The alate has a rather broken (fenestrated) central dark patch on the upper surface of the abdomen, shown in the second picture above.

The blackcurrant-sowthistle aphid has a sexual stage in its life cycle, and host alternates from blackcurrant (Ribes) to sowthistle (Sonchus). Populations build up on currant in spring causing leaves to curl downward and stunting young growth. Hyperomyzus lactucae migrates to sowthistle in June, disperses between the summer hosts in July and August, and returns to currant plants in autumn. The species is widely distributed in temperate parts of the world.

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Hyperomyzus lampsanae (Nipplewort aphid)

The aptera of Hyperomyzus lampsanae is whitish green. The antennae are mainly pale but with dark tips to the segments. The antennal terminal process is 7.8 to 9.7 times the length of the base of the 6th antennal segment. The apical parts of the femora are dark. The pale or dusky siphunculi are 1.5-2.0 times the length of the cauda and are markedly swollen, with the diameter of the swollen part of the siphunculus 1.5-2.6 times the diameter of the basal part. The body length of the Hyperomyzus lampsanae aptera is 2.5-3.5 mm.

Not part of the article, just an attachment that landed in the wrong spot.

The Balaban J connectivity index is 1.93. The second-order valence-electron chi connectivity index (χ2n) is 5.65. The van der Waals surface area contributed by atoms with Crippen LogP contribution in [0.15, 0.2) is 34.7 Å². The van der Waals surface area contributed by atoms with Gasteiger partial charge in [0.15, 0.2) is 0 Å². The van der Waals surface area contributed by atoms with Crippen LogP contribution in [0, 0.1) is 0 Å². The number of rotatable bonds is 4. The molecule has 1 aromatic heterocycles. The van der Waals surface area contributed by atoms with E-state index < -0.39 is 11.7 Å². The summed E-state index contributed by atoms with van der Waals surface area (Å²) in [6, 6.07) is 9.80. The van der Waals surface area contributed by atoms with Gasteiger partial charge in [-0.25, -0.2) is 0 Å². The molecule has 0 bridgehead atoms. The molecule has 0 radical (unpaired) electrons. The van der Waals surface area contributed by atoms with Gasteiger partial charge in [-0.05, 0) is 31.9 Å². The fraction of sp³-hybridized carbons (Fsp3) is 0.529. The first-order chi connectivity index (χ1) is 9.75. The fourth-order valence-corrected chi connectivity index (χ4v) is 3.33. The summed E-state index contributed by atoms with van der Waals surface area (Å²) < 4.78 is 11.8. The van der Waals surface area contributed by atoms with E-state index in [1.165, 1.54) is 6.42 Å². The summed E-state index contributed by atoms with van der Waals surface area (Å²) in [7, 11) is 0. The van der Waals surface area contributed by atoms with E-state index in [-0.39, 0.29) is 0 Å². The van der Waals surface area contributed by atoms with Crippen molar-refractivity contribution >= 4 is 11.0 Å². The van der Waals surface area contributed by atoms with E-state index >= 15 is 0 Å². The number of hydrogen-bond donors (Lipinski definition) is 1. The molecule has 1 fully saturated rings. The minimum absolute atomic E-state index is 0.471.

The alate Hyperomyzus lampsanae has a dark trapezoid-shaped central abdominal patch, and dark siphunculi (see second picture above). The ovipara is much like the apterous vivipara, but with the hind tibia swollen and bearing numerous scent plaques. The winged male is much like the alate female, but the abdominal patch is more or less broken up by pale areas, and the siphunculi are a little shorter.